“Words & Actions” Colchester Federated Church, September 2, 2018, (Mark 7:1-8, 14-15, 21-23) Fifteenth Sunday after Pentecost

There was this hilarious show on the BBC called Rev.  It chronicles the life of a priest in the Church of England serving a small inner-city parish in London.  Father Adam smokes and drinks with homeless parishioners, has a habit of taking off his collar and cursing at construction workers who harass him, and has a good heart but says and does some questionable things as he tries his best to serve his diverse and quirky congregation.

The Archdeacon in his Diocese decides that Adam could use some help in his small and declining congregation.  He arranges for a dynamic, young priest to join the congregation for an internship to bring new life and ideas.  This new priest named Abi ends up adding a family service that’s well attended, a member decides that he finally wants to be baptized—by Reverend Abi, of course.  And when asked to reorganize the church office, she does so with perfection which causes Adam to have a meltdown because he can’t find anything.  On the one Sunday Adam has off because Abi gave Adam and his wife tickets to a Christian festival, Adam sneaks into the balcony and spies on the worship service that Abi’s leading.  The church is packed and people are moved to tears during her sermon.  Adam returns to the parsonage dejected, depressed, and envious.

Later that week, Adam goes into the sanctuary alone to pray and finds Abi already sitting at the piano playing beautiful music.  He hides behind a pillar and prays in silence though the audience hears the words he lifts up to God: “Lord, why have you sent this woman?  I should be able to love this woman but I can’t because I’m jealous of her because she’s cleverer than me and kind and hard-working and she brings the liturgy alive and she fills the church.  I bet she speaks Hebrew as well, and Aramaic.  Why do I find her so irritating?  It’s pathetic.  It’s because I’m scared, isn’t it?  I’m scared I’ll be sidelined . . . I’ve got to rise to the challenge.  I’ve got to try and love her.  Love does not envy.  I want her to go away, please make her go away.”[1]  Envy has a way of bringing out a side of ourselves that just isn’t pretty.

Now over the next several weeks, we’ll be turning to the Gospel of Mark in the Lectionary.  Today we kick off this exploration of Mark with Jesus teaching about what actually defiles a person.  This question arises out of disagreements within the various Jewish groups at the time.  Some of the Pharisees and scribes from Jerusalem are gathering around Jesus and they notice that some of his disciples are eating without ritually washing their hands first.  They ask Jesus what’s up with this and then he challenges their understanding of what it means to live an authentic life of faith.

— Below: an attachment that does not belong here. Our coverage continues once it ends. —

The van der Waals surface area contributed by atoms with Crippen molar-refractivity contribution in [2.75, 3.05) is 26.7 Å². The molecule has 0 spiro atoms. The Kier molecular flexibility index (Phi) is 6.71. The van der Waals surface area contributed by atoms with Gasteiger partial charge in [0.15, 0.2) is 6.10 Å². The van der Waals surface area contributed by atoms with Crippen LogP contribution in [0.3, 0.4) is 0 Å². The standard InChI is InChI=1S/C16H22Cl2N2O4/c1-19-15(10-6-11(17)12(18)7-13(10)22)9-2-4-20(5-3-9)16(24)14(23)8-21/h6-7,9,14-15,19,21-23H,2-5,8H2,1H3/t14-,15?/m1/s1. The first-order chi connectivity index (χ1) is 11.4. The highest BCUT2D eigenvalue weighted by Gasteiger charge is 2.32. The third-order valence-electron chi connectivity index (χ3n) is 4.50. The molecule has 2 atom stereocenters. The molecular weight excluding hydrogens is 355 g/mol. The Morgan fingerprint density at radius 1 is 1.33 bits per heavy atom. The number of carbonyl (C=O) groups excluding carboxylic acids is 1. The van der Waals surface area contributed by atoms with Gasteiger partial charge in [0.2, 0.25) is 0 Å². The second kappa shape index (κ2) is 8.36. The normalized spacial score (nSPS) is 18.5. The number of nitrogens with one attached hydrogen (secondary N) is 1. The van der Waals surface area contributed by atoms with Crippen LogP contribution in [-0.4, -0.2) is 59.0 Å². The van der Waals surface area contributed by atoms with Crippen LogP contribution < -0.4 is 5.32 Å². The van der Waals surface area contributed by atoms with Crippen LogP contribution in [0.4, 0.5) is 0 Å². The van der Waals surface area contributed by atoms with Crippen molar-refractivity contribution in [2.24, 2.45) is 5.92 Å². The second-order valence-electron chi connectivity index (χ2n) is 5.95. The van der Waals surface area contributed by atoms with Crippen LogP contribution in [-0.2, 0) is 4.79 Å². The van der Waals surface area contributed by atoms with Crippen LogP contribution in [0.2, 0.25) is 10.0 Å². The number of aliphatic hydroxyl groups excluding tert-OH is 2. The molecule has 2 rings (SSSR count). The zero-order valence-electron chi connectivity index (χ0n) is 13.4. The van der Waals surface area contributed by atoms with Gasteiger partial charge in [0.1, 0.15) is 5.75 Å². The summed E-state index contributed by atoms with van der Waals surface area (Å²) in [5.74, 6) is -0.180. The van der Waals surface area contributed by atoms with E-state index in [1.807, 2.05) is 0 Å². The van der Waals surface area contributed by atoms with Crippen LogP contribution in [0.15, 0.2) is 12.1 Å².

According to The Jewish Annotated New Testament (which is a helpful resource for being sensitive to interfaith understandings in our modern times), the issues of keeping kosher and following the rules of ritual purity along with the circumcision of Gentile male converts to the Jesus Movement were two of the most contentious issues that rose up quickly in the Early Church.  Mark explains the ritual practices of Jews around food to his audience knowing that the Gentiles who were coming to the Jesus Movement didn’t understand what the issues were.  The Pharisees were known for observing the tradition of the elders—traditional understandings of how to practice the Jewish faith that were not found in scripture.  This handwashing ritual is an example.  There are diverse opinions about how to practice Judaism just as there are diverse opinions about how we practice Christianity.  And the Pharisees can’t help but call out Jesus’ disciples when they see that they aren’t adhering to these purification practices that the Pharisees believed were important to keep.[2]  To give them a little bit of a break, it’s not a bad idea to wash our hands before we eat food.

Though Jesus challenges their worldview by saying, “Listen to me, all of you, and understand: there is nothing outside a person that by going in can defile, but the things that come out are what defile . . . for it is from within, from the human heart, that evil intentions come: fornication, theft, murder, adultery, avarice, wickedness, deceit, licentiousness, envy, slander, pride, folly.  All these evil things come from within, and they defile a person.”[3]

Our hearts have the capacity to show forth great love.  And our hearts have the capacity to cause serious harm.  If an evil intention is festering inside of us it can come out in damaging ways.  It can harm another person and harm ourselves in the process.  It ends up that our words and action both have consequences.  We hopefully know or at least can consider what our Achilles heel happens to be.  It’s interesting that in the long list of evil intentions some of the seven deadly sins are named (perhaps using different words) but they are there.  Lust, greed, envy, and pride are named by Jesus in this passage as the things that can come out of us and defile.